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The Rapture of Being Alive

In his interview published under the title The Power of Myth, Bill Moyers voiced the popular idea that myths are an ancient (and largely discredited) means whereby human beings have searched for the meaning of life.

After a pause, the scholar of mythology Joseph Campbell replied,

People say that what we’re all seeking is a meaning for life. I don’t think that’s what we’re really seeking. I think that what we’re seeking is an experience of being alive, so that our life experiences on the purely physical plane will have resonances with our own innermost being and reality, so that we actually feel the rapture of being alive.

Campbell’s remark ran counter to a strong twentieth-century assumption widespread in Western culture, which had found a strong advocate in the Nazi death camp survivor and psychiatrist Viktor Frankl.

Frankl’s best-seller Man’s Search for Meaning (1946) argued that our most pressing pursuit is a meaning that will make life worth living. He was joined in this belief by the likes of the theologian Paul Tillich who analyzed our modern condition as suffering from a profound sense of meaninglessness and existential despair.

So when Campbell challenged Moyers’ assumption regarding the priority of meaning, and proposed instead that our true and deepest yearning is for an experience of being alive, he was making a rather revolutionary claim. But we misunderstand him if we take him to say that meaning doesn’t matter. His entire scholarly career was devoted to interpreting the great myths, symbols, and rituals by which humans have made life meaningful, an interest that had grasped him already when he first visited a museum as a young boy.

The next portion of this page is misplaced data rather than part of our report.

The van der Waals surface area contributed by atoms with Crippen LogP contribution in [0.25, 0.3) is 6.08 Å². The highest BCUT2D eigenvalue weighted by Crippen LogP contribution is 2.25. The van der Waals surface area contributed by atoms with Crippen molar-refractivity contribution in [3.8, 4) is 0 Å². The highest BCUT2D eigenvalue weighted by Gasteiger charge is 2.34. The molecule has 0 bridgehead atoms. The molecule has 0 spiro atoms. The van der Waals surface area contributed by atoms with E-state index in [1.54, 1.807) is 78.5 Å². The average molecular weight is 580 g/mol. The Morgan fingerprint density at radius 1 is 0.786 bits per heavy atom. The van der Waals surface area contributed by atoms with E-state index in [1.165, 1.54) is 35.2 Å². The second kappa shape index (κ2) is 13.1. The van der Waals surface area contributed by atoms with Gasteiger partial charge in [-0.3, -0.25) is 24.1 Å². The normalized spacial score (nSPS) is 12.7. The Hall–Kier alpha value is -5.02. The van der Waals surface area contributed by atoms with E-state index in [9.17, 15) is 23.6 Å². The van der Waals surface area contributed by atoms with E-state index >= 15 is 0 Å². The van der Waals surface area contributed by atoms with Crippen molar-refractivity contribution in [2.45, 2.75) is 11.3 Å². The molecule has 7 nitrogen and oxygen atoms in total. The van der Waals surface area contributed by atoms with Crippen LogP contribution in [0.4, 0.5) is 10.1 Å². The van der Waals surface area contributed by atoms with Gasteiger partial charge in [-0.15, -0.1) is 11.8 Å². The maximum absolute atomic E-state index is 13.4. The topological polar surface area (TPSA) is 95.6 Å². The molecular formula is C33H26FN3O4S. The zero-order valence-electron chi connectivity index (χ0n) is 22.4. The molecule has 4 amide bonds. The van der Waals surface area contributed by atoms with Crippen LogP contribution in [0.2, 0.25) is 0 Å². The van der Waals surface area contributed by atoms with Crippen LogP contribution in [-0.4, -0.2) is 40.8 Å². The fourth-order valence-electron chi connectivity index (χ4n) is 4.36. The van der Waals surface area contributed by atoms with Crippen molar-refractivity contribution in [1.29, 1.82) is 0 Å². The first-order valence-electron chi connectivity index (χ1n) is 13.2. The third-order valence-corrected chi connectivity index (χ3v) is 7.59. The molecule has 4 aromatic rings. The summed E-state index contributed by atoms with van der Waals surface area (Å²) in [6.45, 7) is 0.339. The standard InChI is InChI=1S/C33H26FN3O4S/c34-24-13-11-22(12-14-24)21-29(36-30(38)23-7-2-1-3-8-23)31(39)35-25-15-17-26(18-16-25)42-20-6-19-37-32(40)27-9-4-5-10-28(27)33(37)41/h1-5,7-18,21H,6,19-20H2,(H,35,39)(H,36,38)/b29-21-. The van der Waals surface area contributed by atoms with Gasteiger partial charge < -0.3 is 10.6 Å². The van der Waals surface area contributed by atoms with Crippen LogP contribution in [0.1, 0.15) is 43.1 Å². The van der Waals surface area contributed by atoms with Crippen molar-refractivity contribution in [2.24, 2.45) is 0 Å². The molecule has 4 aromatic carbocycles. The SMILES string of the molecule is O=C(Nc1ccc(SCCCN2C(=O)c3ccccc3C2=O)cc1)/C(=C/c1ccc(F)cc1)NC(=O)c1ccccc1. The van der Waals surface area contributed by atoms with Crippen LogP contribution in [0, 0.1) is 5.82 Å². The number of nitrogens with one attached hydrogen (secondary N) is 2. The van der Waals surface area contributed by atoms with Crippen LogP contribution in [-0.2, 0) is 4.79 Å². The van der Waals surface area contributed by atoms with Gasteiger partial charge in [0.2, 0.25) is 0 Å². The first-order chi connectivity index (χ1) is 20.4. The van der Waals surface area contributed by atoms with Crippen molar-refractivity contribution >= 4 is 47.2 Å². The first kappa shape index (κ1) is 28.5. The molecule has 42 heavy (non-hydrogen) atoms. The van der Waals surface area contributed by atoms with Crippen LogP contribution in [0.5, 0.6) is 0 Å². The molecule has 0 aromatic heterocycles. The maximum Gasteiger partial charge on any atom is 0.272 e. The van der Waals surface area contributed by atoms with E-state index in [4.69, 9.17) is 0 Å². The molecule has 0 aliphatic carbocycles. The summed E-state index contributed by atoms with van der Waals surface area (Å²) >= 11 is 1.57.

Since watching The Power of Myth interview years ago and subsequently diving into Campbell’s works, I’ve come to appreciate his views on meaning and life through the lens of constructivism. My diagram will serve to illustrate what I think he meant and how it applies not just to a phenomenology of myth but to every construction of meaning.

A looping dashed orange line divides my diagram into two distinct ‘realms’: one above the line and inside its loop; another below the line and outside its loop. The loop itself contains a stained-glass design – articulated, rational, and translucent shapes are joined contiguously to form a more general pattern representing the meaning of life. Living individuals are more or less engaged in the work of constructing meaning, and their collective effort is projected outward as a shared world.

This world of meaning does not exist apart from the minds that construct it. They project it out and around themselves, and then proceed to take up residence inside it.

The larger process of culture is dedicated to preserving this projected construct of shared meaning (or world) through the practices of tradition (literally handing on), the structures of institution, and the truth claims of ideology, all under the auspices of some absolute authority which is beyond question or reproach. (For many ancient and present-day societies, this is where god dwells and presides over human affairs.)